The season ended with Simms completing 22 of 25 passes, a game M.V.P. performance that is widely considered the greatest ever by a quarterback in the Super Bowl.
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Giants Top Minor League Prospects

  • 1. Tyler Beede 6-4, 215 RHP from Vanderbilt projects as top of the rotation starter when he works out his command/control issues. When he misses, he misses by a bunch.
  • 2. Chris Shaw 6-3. 230 1B Lefty power bat, limited defensively to 1B, Matt Adams comp?
  • 3. Bryan Reynolds 6-2, 210 OF Switch hitter with average speed and polished hitting approach. Fits Giants mold of high-floor, low-ceiling prospects.
  • 4. Stephen Duggar 6-1, 170 CF Another toolsy, under-achieving OF in the Gary Brown mold, hoping for better results.
  • 5. Sandro Fabian 6-0, 180 OF Dominican signee from 2014, shows some pop in his bat. Below average arm and lack of speed should push him towards LF.
  • 6. Aramis Garcia 6-2, 220 C from Florida INTL projects as a good bat behind the dish with enough defensive skill to play there long-term
  • 7. Heliot Ramos 6-2, 185 OF Potential high-ceiling player the Giants have been looking for. Great bat speed, early returns were impressive.
  • 8. Garrett Williams 6-1, 205 LHP Former Oklahoma standout, Giants prototype, low-ceiling, high-floor prospect.
  • 9. Heath Quinn 6-2, 190 OF Strong hitter, makes contact with improving approach at the plate. Returns from hamate bone injury.
  • 10. Seth Corry 6-2 195 LHP Highly regard HS pick. Was mentioned as possible chip in high profile trades.
  • 11. Jacob Gonzalez 6-3, 190 3B Good pedigree, impressive bat for HS prospect.
  • 12. C.J. Hinojosa 5-10, 175 SS Scrappy IF prospect in the mold of Kelby Tomlinson, just gets it done.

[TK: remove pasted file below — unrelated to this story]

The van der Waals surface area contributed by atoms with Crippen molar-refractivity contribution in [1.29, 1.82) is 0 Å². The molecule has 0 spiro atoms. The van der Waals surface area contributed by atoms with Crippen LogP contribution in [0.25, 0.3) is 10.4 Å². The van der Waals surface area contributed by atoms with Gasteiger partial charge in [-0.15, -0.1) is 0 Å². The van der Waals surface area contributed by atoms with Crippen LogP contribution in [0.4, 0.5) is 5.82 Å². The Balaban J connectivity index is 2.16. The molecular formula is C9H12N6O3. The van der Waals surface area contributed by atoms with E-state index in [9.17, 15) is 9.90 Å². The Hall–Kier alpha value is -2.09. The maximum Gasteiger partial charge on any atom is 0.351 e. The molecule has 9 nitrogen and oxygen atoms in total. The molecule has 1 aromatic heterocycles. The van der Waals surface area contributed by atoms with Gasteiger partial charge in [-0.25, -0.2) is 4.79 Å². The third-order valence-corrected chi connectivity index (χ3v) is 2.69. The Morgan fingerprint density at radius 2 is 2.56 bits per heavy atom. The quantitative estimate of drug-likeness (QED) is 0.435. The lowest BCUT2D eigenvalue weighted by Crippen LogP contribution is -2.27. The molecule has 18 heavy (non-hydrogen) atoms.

• 13. Shaun Anderson 6-4, 225 RHP Large frame, 3.36 K/BB rate. Can start or relieve
  • 14. Garett Cave 6-4, 200 RHP He misses a lot of bats and at times, the plate. 13 K/9 an 5 B/9. Wild thing.

2018 MLB Draft - Top National HS Players

  • 1. Ethan Hankins 6-6, 215 RHP Forsyth Central HS (GA) Mi 90's FB tops at 96-98, plus breaking ball. Vanderbilt commit.
  • 2. Kumar Rocker 6-5, 250 RHP North Oconee HS (GA) Heavy 98 FB, sharp mid 90's slider. Vanderbilt commit.
  • 3. Matthew Liberatore 6-5, 200 LHP Mountain Ridge HS (AZ) High 3/4 arm slot, 91-93 FB tops at 95, with good feel for pitching. Arizona commit.
  • 4. Slade Cecconi 6-4, 195 RHP Trinity Prep HS (FL) High 90's FB tops at 97, with mid 80's breaking ball. Miami commit.
  • 5. Carter Stewart 6-6, 200 RHP Eau Galle HS (FL) Highest spin rate breaking ball in draft. Mississippi State commit.
  • 6. Luke Bartnicki 6-3, 210 LHP Walton HS (GA) Low 90's FB with command, workable slider. Georgia Tech commit.

2018 Top MLB College Draft Prospects

  • 1. Brady Singer 6-5, 200 RHP Florida Sergio Romo-esque slider from whippy low 3/4 arm slot. Mid 90's FB, sharp slider and change-up. 3.4 K/BB rate.
  • 2. Casey Mize 6-3, 210 RHP Auburn Forearm issues, 96 FB with split/slider mix, 6.2 K/BB ratio.
  • 3. Logan Gilbert 6-6, 205 RHP Stetson Loose arm action, 3 pitch mix, 93-96 FB 3.2 K/BB.
  • 4. Ryan Rollison 6-3, 200 LHP Mississippi Smooth delivery from 3/4 arm slot, 89-93 FB tops at 94/95. Late 1st, early 2nd rounder. 2.8 K/BB rate.
  • 5. Shane McClanahan 6-1, 175 LHP South Florida Thin build, 3/4 arm slot, tall and fall delivery. 93/96 FB range. 3.0 K/BB rate.

2018 Top MLB HS Draft Prospects in Tampa Bay Area

  • 1. Connor Scott 6-4, 180 OF Plant HS (FL) Florida commit.